Fire goes out for 'Godzilla' Hideki Matsui

New York Yankees' Hideki Matsui pops out in front of Los Angeles Angels of Anaheim catcher Jeff...

New York Yankees' Hideki Matsui pops out in front of Los Angeles Angels of Anaheim catcher Jeff Mathis during the second inning in Game 4 of their Major League Baseball (MLB) ALCS playoff series in Anaheim, California, in this file picture taken October 20, 2009. (Reuters/DANNY MOLOSHOK/Files)

ALASTAIR HIMMER, Reuters

, Last Updated: 9:41 PM ET

TOKYO - No longer the fearsome, fire-breathing “Godzilla” of old, injury-ravaged Hideki Matsui retired from baseball with his head held high and as a huge source of national pride for Japan.

The 38-year-old slugger, World Series MVP in 2009 with the New York Yankees, helped put Japanese baseball on the map after the trail-blazing Hideo Nomo and mercurial Ichiro Suzuki had enjoyed success across the Pacific.

In one interview, Matsui said he batted right-handed as a child but when he began playing with his older brother and friends, he was so good his embarrassed sibling forced him to switch hands.

He never looked back, thereafter hitting left-handed and later earning the nickname “Godzilla” from Japanese fans and media for his ferocious ball-striking.

Matsui ended a glittering 20-year career - split evenly between Japan and Major League Baseball - dignity intact after acknowledging his powers had waned.

He told a news conference in New York on Thursday: “I have no regrets. Playing for the Yankees was an honour and I felt blessed to be there every day.”

Matsui’s raw power attracted attention while still at a tender age, drawing five straight intentional walks in a game at Japan’s national high school tournament in 1992.

Considered unsportsmanlike, the incident sparked debate in the media and became a talking point nationwide, while Matsui’s samurai-like stoicism at being walked earned great praise.

He was already a huge celebrity in Japan when he moved to the bright lights of New York in 2003, signing a three-year deal worth $21 million from Japan’s Yomiuri Giants.

Matsui played for the Bronx Bombers for seven of his 10 seasons in the majors and was twice an All-Star while with the storied ballclub.

He hit a grand slam in his first game at Yankee stadium in 2003 but will be best remembered for driving in six RBI’s in the clinching Games Six of the 2009 World Series.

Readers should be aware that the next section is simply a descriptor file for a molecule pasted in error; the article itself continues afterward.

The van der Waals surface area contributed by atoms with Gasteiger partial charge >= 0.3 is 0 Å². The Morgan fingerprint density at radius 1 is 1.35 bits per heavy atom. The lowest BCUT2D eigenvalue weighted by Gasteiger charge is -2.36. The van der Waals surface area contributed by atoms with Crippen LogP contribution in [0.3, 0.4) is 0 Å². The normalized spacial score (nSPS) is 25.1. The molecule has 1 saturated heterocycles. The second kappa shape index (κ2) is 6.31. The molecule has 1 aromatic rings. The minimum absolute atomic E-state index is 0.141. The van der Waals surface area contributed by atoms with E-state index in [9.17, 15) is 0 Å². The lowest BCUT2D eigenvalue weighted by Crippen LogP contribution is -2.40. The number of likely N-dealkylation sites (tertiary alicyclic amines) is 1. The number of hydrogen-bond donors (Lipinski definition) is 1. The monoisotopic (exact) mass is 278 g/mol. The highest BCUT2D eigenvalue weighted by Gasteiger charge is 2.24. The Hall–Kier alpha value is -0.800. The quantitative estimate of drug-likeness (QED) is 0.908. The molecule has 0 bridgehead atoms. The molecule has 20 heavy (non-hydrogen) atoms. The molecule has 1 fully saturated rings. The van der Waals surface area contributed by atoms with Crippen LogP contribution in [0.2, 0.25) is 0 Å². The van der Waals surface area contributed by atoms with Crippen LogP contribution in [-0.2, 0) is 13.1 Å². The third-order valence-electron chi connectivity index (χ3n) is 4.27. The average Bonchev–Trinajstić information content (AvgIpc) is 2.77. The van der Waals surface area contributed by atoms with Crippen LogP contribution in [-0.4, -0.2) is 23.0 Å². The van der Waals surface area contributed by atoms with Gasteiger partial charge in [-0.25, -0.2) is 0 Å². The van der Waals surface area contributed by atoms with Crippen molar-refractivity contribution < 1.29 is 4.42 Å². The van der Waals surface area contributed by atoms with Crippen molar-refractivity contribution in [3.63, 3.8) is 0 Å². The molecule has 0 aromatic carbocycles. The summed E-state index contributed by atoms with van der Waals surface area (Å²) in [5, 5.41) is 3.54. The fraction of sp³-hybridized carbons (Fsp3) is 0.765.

Matsui became the first Japanese-born player to win World Series MVP honours, going 8-for-13 with three home runs as the Yankees beat the Philadelphia Phillies 4-2.

He batted .282 with 760 RBI’s during his time with the Yankees, Los Angeles Angels, Oakland Athletics and the Tampa Bay Rays, belting 175 home runs.

Matsui smacked 507 career homers, 332 with Japan’s most popular club the Giants. A free agent since being released by Tampa Bay in August, Matsui was about more than numbers.

“By taking on the challenge of playing for the fabled Yankees, he has had an enormous influence on the development of baseball in Japan,” Japan’s home run king Sadaharu Oh remarked.

NO REGRETS

“Having walked the path that he himself chose with such success, he can have no regrets,” added Oh, who owns the world career home run record with 868. “He’s done a great job.”

Matsui quickly dashed hopes of a return to the Giants or Japanese baseball, where he was one of the game’s most dominant hitters

“The Giants are like home for me,” he said. “If I returned, many fans would expect to see me as I was 10 years ago and to be honest I don’t have the confidence of getting that back.”

Matsui’s retirement prompted a flood of tributes, Yankees shortstop Derek Jeter saying: “I’ve had a lot of team mates over the years but I will always consider Hideki one of my favourites.”

Japanese politicians chimed in, while the news flashed across television screens since the announcement was broadcast live at 7 a.m. on Friday in his home country.

Foreign Minister Fumio Kishida expressed sadness, adding that “the fact he provided so much excitement to baseball fans in Japan and America is a truly remarkable achievement”.

More comfortable in the glare of public scrutiny than Ichiro, who broke a string of MLB records while at the Seattle Mariners but now with the Yankees, Matsui went out with typical grace.

He had dutifully telephoned his former mentor Shigeo Nagashima, Matsui’s manager when he made his professional debut for the Giants in 1993.

“He said he was a little sad but said I’d done well,” said Matsui. “Coach Nagashima was the foundation for everything that happened to me in baseball. He taught me everything.”

Nagashima reluctantly agreed Matsui had made the correct decision, acknowledging the player would have agonised over it.

“He’s been battling knee injuries for the past two or three years,” Nagashima said. “I think he wanted to preserve the image fans cherished rather than continue playing through the pain.”

Joe Torre, Matsui’s manager for his first five years at the Yankees, also paid a glowing tribute.

“Hideki came to the Yankees as a superstar and immediately became a team favourite,” he said. “Not only for his talent but for the unselfishness he brought to the game every day.

”Hideki Matsui is a winner and I was proud to be his manager.“


Videos

Photos

Canoe Top Headlines